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Arthritis Care Res (Hoboken). 2010 Nov;62(11):1559-68. doi: 10.1002/acr.20282. Epub 2010 Jun 25.

Measuring fatigue in rheumatoid arthritis: a cross-sectional study to evaluate the Bristol Rheumatoid Arthritis Fatigue Multi-Dimensional questionnaire, visual analog scales, and numerical rating scales.

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University of the West of England, Bristol, UK.



Current patient-reported outcome measures of fatigue in rheumatoid arthritis (RA) have limitations, providing only a global perspective. This study constructed a questionnaire (the Bristol RA Fatigue Multi-Dimensional Questionnaire [BRAF-MDQ]) from 45 preliminary questions derived from analysis of patient interviews and surveys and explored its structure for fatigue dimensions. The BRAF-MDQ and short BRAF numerical rating scales (NRS) and visual analog scales (VAS) for severity, effect, and ability to cope with fatigue were evaluated for validity.


Two hundred twenty-nine RA patients with fatigue (VAS score ≥5 of 10) completed preliminary BRAF and comparator fatigue scales. Iterative analyses informed item removal or retention in the BRAF-MDQ and identification of subscales (using Cronbach's alpha for internal consistency and factor analysis to identify dimensions). The BRAF-MDQ and short scales were tested in relation to potentially associated variables for criterion and construct validity (Spearman's correlation).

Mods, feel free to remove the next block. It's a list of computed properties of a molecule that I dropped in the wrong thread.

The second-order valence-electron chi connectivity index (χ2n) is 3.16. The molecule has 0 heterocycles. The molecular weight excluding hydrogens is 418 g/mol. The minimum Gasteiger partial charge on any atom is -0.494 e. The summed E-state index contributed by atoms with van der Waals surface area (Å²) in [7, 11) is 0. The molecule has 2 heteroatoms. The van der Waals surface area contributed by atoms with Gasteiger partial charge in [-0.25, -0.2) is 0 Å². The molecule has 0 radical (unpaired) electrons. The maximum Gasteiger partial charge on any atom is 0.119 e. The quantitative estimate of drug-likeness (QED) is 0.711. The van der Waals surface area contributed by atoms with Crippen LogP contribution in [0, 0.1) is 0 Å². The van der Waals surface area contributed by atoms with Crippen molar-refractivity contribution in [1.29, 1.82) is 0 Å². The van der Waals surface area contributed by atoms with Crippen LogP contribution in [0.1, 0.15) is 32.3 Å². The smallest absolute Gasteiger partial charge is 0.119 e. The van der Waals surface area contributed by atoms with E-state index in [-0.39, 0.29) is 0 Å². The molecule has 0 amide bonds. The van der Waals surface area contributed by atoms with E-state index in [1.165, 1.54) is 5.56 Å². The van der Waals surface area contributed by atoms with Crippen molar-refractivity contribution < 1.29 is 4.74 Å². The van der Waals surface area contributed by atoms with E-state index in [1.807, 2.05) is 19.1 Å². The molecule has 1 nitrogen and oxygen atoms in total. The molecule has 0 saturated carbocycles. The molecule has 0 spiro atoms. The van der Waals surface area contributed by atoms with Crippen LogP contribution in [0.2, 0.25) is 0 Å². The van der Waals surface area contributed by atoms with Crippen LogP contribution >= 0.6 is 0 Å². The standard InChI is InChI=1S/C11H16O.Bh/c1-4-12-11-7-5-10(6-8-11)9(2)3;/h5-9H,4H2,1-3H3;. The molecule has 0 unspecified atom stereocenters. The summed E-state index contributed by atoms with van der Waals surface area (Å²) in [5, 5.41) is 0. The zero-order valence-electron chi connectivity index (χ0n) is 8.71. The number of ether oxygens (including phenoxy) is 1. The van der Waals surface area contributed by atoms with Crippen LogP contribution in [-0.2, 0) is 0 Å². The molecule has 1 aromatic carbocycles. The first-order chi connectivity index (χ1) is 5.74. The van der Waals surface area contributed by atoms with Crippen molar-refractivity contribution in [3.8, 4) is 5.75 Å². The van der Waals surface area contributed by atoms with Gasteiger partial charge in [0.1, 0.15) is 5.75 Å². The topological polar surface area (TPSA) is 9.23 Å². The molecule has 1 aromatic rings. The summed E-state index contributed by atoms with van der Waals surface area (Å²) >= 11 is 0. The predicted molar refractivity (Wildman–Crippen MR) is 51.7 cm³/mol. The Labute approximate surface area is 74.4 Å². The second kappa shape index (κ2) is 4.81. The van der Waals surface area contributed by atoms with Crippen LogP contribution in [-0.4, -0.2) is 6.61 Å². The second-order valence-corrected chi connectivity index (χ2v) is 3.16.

The 20-item BRAF-MDQ had good internal consistency (Cronbach's α = 0.932), criterion validity (correlation with other fatigue scales: r = 0.643-0.813), and construct validity (correlations with disability, mood, helplessness, and pain: r = 0.340-0.627). Factor analysis showed 4 distinct dimensions (physical fatigue, living with fatigue, cognition fatigue, and emotional fatigue), which correlated well with the RA Multidimensional Assessment of Fatigue scale (r = 0.548-0.834). The BRAF VAS and NRS showed similar criterion and construct validity.


The BRAF instruments include standardized NRS and VAS for fatigue severity, effect, and coping, are RA specific, and have evidence to support validity. The BRAF-MDQ uniquely measures 4 separate dimensions, which may facilitate development of individually-tailored fatigue management programs.

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